Red Hat Bugzilla – Bug 538080
Outdated /etc/login.defs file shipped with shadow-utils (SHA512 hashing not enabled)
Last modified: 2010-06-28 11:28:32 EDT
Description of problem:
Apparently package shadow-utils in FC10 and FC11, is still shipping an outdated default version of /etc/login.defs which does not enable SHA512 hashing. The new SHA512 password hashing feature is described in http://people.redhat.com/drepper/sha-crypt.html and the new configuration enabling SHA512 was probably introduced with authconfig-5.3.19-1 (see resolution of https://bugzilla.redhat.com/show_bug.cgi?id=218652).
However, at the moment the correct configuration of password hashing using SHA512 relies only on the configuration done by authconfig, as package shadow-utils is still shipping a version of the login.defs file which does enable MD5 and not SHA512.
It would be safer if shadow-utils could install an updated login.defs which includes the ENCRYPT_METHOD_SHA512 definition. This would also make the package fully compliant with http://csrc.nist.gov/groups/ST/hash/policy.html.
Version-Release number of selected component (if applicable):
For example, 4.1.2-9.fc10, 4.1.2-13.fc11 and 126.96.36.199-5.fc11.
Steps to Reproduce:
1. install package shadow-utils on FC10 or FC11
Unless /etc/login.defs is already installed in the system (%config(noreplace)), a wrong login.defs file is installed (enabling MD5 hashing rather than the safer SHA512 hashing).
Luckily somewhere during the initial installation authconfig is taking care of configuring SHA512 hashing, but is this always the case (what happens for example if the user would re-install the package with something like 'rpm --force') ??
An updated login.defs file should be shipped with shadow-utils to be on the safe side. The last line of the updated login.defs file is "ENCRYPT_METHOD SHA512": this should override any possible value (yes/no) for MD5_CRYPT_ENAB.
I have checked if reinstalling the package could overwrite the configuration files and the result is that there is no chance that even "rpm --force" could take precedence over the "%config(noreplace)" directive in the .spec file. There is still the risk of an administrator doing "rpm -e --nodeps" && "rpm -i" (or unpackaging the rpm with rpm2cpio)...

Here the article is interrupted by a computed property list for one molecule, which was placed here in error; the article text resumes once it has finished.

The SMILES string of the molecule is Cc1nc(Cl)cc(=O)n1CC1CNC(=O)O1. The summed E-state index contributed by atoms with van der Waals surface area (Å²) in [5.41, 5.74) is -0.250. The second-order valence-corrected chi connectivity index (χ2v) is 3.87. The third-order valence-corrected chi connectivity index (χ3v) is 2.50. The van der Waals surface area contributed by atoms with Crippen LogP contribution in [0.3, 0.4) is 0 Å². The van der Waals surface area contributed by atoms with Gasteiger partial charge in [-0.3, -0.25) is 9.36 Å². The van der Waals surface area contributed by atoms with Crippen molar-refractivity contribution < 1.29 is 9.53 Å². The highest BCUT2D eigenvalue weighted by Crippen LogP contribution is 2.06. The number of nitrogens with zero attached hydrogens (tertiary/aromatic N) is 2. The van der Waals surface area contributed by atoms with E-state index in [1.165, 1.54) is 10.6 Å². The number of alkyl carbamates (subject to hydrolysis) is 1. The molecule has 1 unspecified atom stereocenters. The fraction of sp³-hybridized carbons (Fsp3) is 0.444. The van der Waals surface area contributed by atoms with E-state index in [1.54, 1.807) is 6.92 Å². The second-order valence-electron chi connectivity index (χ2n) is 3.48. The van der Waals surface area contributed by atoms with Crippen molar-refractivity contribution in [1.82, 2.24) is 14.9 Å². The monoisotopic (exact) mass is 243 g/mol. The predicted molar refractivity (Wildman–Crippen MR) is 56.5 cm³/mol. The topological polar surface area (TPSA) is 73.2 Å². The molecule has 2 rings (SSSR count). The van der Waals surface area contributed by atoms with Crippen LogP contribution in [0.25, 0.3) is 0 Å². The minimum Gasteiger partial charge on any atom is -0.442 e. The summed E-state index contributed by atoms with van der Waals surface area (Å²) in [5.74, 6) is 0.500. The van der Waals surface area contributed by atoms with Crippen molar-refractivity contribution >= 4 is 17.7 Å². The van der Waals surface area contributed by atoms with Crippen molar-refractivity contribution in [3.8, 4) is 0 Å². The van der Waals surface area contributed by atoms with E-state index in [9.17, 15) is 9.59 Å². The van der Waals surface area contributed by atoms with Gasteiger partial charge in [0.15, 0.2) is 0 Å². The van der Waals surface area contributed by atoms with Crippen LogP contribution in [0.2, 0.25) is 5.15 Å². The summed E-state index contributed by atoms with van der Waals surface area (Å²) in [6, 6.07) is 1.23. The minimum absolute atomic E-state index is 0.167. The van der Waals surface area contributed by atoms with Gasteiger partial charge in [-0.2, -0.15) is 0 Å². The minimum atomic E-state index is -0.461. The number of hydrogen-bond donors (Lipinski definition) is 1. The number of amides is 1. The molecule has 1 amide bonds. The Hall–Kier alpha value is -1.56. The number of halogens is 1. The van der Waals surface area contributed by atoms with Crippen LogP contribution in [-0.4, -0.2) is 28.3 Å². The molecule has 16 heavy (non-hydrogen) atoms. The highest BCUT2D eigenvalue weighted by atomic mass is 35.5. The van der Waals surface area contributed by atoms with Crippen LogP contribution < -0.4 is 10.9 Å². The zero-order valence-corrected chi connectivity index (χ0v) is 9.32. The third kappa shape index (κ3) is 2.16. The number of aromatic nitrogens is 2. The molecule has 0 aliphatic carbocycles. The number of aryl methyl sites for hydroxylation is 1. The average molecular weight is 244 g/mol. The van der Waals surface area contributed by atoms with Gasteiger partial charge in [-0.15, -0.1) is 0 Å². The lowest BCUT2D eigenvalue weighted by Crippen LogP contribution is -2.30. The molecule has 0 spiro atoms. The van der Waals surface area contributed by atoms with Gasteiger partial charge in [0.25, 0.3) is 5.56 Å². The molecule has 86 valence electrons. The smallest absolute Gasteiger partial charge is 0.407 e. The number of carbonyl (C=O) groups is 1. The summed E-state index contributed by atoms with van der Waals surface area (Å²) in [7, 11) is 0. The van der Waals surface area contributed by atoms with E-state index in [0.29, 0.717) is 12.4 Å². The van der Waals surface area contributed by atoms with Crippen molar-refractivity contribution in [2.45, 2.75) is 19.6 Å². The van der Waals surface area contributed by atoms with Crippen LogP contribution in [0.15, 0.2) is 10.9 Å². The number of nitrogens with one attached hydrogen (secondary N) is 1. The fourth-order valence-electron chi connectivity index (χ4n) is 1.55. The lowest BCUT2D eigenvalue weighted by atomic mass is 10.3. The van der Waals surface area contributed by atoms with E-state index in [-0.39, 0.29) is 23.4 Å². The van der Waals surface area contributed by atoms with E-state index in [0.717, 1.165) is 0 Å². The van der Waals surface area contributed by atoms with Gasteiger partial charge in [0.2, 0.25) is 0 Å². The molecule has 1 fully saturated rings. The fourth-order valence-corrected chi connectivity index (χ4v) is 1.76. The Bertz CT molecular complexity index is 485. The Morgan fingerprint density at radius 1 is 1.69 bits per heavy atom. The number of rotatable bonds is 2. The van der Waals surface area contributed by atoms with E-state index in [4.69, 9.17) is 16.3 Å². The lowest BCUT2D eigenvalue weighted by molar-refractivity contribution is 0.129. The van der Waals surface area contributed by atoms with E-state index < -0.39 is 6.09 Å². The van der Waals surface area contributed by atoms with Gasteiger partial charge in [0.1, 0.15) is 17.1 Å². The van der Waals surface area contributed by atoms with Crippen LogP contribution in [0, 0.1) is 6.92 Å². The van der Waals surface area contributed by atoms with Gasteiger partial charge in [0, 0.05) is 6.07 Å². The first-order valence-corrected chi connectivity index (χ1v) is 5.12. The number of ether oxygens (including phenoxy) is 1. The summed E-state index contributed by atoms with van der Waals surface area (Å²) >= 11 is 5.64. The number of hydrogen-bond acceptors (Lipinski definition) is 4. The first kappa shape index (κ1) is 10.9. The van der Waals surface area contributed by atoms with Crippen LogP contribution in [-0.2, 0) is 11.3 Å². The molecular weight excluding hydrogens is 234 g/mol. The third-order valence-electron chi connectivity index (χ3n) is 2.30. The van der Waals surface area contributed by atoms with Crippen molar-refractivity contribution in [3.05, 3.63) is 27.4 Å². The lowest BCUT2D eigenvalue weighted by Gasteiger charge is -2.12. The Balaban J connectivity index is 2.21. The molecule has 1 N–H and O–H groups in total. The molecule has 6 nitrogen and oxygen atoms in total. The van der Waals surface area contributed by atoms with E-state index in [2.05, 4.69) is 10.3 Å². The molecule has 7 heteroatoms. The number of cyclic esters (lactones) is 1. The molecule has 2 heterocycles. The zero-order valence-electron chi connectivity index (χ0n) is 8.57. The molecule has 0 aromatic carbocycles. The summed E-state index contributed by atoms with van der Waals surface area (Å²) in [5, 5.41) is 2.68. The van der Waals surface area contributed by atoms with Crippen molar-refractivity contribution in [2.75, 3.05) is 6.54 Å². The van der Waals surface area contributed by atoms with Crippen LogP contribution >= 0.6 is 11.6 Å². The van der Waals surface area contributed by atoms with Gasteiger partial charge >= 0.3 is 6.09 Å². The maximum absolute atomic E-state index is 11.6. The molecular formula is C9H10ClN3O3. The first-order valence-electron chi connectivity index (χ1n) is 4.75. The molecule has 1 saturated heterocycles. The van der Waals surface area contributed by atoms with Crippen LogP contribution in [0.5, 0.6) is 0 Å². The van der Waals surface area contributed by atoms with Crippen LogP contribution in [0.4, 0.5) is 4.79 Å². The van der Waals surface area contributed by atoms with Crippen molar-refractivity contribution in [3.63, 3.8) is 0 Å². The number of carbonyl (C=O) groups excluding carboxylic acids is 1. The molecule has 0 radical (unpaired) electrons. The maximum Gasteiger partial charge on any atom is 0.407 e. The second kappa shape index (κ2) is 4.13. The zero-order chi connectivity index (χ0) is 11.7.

And however, it remains the fact that the package is still carrying an outdated, non-compliant configuration file.
This message is a reminder that Fedora 11 is nearing its end of life.
Approximately 30 (thirty) days from now Fedora will stop maintaining
and issuing updates for Fedora 11. It is Fedora's policy to close all
bug reports from releases that are no longer maintained. At that time
this bug will be closed as WONTFIX if it remains open with a Fedora
'version' of '11'.
Package Maintainer: If you wish for this bug to remain open because you
plan to fix it in a currently maintained version, simply change the 'version'
to a later Fedora version prior to Fedora 11's end of life.
Bug Reporter: Thank you for reporting this issue and we are sorry that
we may not be able to fix it before Fedora 11 is end of life. If you
would still like to see this bug fixed and are able to reproduce it
against a later version of Fedora please change the 'version' of this
bug to the applicable version. If you are unable to change the version,
please add a comment here and someone will do it for you.
Although we aim to fix as many bugs as possible during every release's
lifetime, sometimes those efforts are overtaken by events. Often a
more recent Fedora release includes newer upstream software that fixes
bugs or makes them obsolete.
The process we are following is described here:
Fedora 11 changed to end-of-life (EOL) status on 2010-06-25. Fedora 11 is
no longer maintained, which means that it will not receive any further
security or bug fix updates. As a result we are closing this bug.
If you can reproduce this bug against a currently maintained version of
Fedora please feel free to reopen this bug against that version.
Thank you for reporting this bug and we are sorry it could not be fixed.